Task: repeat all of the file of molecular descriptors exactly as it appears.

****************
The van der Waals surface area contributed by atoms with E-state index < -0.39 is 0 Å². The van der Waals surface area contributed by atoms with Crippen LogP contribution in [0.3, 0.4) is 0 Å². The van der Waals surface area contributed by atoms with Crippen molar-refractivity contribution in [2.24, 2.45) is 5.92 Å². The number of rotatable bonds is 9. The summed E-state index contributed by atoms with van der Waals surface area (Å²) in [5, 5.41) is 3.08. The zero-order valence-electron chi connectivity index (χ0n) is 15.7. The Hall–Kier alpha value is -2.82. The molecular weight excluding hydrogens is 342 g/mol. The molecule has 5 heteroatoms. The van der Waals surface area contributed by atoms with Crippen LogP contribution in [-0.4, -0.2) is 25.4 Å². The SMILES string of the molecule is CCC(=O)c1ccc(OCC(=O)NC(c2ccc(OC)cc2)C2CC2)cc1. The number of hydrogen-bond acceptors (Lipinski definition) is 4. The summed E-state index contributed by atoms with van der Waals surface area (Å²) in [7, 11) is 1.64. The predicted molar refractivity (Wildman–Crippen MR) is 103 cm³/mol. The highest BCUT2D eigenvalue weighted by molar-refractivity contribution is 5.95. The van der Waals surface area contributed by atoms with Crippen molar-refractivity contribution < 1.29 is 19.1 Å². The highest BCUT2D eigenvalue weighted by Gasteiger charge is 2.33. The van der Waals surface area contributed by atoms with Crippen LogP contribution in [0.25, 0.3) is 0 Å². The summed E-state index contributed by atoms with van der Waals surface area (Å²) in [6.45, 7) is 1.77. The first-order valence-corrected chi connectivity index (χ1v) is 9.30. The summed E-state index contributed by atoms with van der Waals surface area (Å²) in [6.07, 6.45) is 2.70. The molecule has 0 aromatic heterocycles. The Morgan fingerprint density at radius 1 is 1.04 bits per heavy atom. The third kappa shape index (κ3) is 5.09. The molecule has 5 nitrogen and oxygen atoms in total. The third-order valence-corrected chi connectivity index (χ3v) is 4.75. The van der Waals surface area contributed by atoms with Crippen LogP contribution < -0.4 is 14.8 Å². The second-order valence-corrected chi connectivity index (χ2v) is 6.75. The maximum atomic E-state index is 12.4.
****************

The van der Waals surface area contributed by atoms with E-state index < -0.39 is 0 Å². The van der Waals surface area contributed by atoms with Crippen LogP contribution in [0.3, 0.4) is 0 Å². The van der Waals surface area contributed by atoms with Crippen molar-refractivity contribution in [2.24, 2.45) is 5.92 Å². The number of rotatable bonds is 9. The summed E-state index contributed by atoms with van der Waals surface area (Å²) in [5, 5.41) is 3.08. The zero-order valence-electron chi connectivity index (χ0n) is 15.7. The Hall–Kier alpha value is -2.82. The molecular weight excluding hydrogens is 342 g/mol. The molecule has 5 heteroatoms. The van der Waals surface area contributed by atoms with Crippen LogP contribution in [-0.4, -0.2) is 25.4 Å². The SMILES string of the molecule is CCC(=O)c1ccc(OCC(=O)NC(c2ccc(OC)cc2)C2CC2)cc1. The number of hydrogen-bond acceptors (Lipinski definition) is 4. The summed E-state index contributed by atoms with van der Waals surface area (Å²) in [7, 11) is 1.64. The predicted molar refractivity (Wildman–Crippen MR) is 103 cm³/mol. The highest BCUT2D eigenvalue weighted by molar-refractivity contribution is 5.95. The van der Waals surface area contributed by atoms with Crippen molar-refractivity contribution < 1.29 is 19.1 Å². The highest BCUT2D eigenvalue weighted by Gasteiger charge is 2.33. The van der Waals surface area contributed by atoms with Crippen LogP contribution in [0.25, 0.3) is 0 Å². The summed E-state index contributed by atoms with van der Waals surface area (Å²) in [6.45, 7) is 1.77. The first-order valence-corrected chi connectivity index (χ1v) is 9.30. The summed E-state index contributed by atoms with van der Waals surface area (Å²) in [6.07, 6.45) is 2.70. The molecule has 0 aromatic heterocycles. The Morgan fingerprint density at radius 1 is 1.04 bits per heavy atom. The third kappa shape index (κ3) is 5.09. The molecule has 5 nitrogen and oxygen atoms in total. The third-order valence-corrected chi connectivity index (χ3v) is 4.75. The van der Waals surface area contributed by atoms with Crippen LogP contribution < -0.4 is 14.8 Å². The second-order valence-corrected chi connectivity index (χ2v) is 6.75. The maximum atomic E-state index is 12.4.